Upgraded to Fedora Core 12

I upgraded my work laptop from FC11 to FC12 yesterday using the “preupgrade” tool. It was pretty simple, though it took a lot longer than I expected. There was some funkiness with my screen going crazy after the upgrade – my external monitor and the laptop’s LCD both did this crazy wavy-line thing. I tried changing the refresh rate, running system-config-display, nothing worked. I found a post that suggested passing “nomodeset” to the kernel boot options – that solved it. Yay!

The other problem I had was reinstalling VMware Workstation – I couldn’t. I got this error: /tmp/vmware-root/modules/vmnet-only/vnetUserListener.c:240: error: ‘TASK_INTERRUPTIBLE’ … etc. I ended up having to edit the vmplayer source files directly (!!!) to get them to compile – instructions found here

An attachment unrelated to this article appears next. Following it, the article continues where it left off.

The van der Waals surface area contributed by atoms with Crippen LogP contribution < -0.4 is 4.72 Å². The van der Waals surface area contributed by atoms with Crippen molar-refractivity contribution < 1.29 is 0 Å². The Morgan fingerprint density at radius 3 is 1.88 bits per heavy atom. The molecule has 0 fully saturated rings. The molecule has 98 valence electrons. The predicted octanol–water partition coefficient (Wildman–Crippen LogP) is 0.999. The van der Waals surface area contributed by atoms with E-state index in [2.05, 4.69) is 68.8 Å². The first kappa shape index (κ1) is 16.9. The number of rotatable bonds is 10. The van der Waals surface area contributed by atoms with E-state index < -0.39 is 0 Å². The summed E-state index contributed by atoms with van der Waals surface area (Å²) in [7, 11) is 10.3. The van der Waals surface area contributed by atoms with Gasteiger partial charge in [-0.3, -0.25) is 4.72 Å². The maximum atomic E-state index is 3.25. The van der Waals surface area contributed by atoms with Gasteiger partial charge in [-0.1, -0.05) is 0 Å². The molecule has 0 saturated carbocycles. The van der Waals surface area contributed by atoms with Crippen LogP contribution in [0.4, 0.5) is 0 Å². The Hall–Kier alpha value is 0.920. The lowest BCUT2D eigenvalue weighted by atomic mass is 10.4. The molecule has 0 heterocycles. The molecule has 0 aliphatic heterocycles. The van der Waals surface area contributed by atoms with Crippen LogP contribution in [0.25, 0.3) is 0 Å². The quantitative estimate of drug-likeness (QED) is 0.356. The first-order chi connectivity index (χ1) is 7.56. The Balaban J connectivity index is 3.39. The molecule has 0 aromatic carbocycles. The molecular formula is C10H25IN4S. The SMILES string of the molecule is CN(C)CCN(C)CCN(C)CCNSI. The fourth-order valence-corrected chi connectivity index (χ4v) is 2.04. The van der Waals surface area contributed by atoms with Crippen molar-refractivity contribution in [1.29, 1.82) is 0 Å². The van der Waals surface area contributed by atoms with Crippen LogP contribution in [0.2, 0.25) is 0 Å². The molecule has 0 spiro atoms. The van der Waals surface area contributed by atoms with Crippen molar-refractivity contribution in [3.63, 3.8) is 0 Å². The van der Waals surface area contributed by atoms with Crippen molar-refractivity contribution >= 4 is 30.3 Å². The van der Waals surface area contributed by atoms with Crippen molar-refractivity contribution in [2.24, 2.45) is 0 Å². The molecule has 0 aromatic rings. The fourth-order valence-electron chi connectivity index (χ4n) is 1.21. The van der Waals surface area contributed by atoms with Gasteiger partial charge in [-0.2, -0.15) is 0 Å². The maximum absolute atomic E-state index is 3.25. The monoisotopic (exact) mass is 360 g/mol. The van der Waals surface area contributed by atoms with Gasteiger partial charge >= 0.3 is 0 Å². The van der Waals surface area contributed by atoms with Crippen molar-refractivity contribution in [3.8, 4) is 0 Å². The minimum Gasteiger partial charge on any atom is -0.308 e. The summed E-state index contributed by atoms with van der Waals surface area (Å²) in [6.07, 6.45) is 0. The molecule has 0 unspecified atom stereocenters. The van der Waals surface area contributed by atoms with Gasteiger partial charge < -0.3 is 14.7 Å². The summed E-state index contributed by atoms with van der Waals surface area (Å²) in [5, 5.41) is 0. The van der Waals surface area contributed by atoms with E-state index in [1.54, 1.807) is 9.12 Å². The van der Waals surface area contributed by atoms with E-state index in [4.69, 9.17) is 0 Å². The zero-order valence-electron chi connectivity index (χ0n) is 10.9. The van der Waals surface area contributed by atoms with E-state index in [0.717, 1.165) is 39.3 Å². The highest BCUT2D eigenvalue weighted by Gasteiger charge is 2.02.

So far FC12 seems exactly like FC11. But that’s fine – I only upgraded because I didn’t want to be on a dead-end version once FC13 is released.

Code to flatten a list in Java, with and without recursion

Recently had someone ask me to solve this problem: assume you have a list of objects, some of which may be lists of arbitrary depths. Write a function to return the list “flattened,” so sublists are all in the “main” list. I solved it recursively pretty easily, but it took some thought to do it without recursion. My solutions are below.

package com.evanhoffman.listflattener;

import java.util.LinkedList;
import java.util.List;
import java.util.ListIterator;

import org.apache.log4j.BasicConfigurator;
import org.apache.log4j.Logger;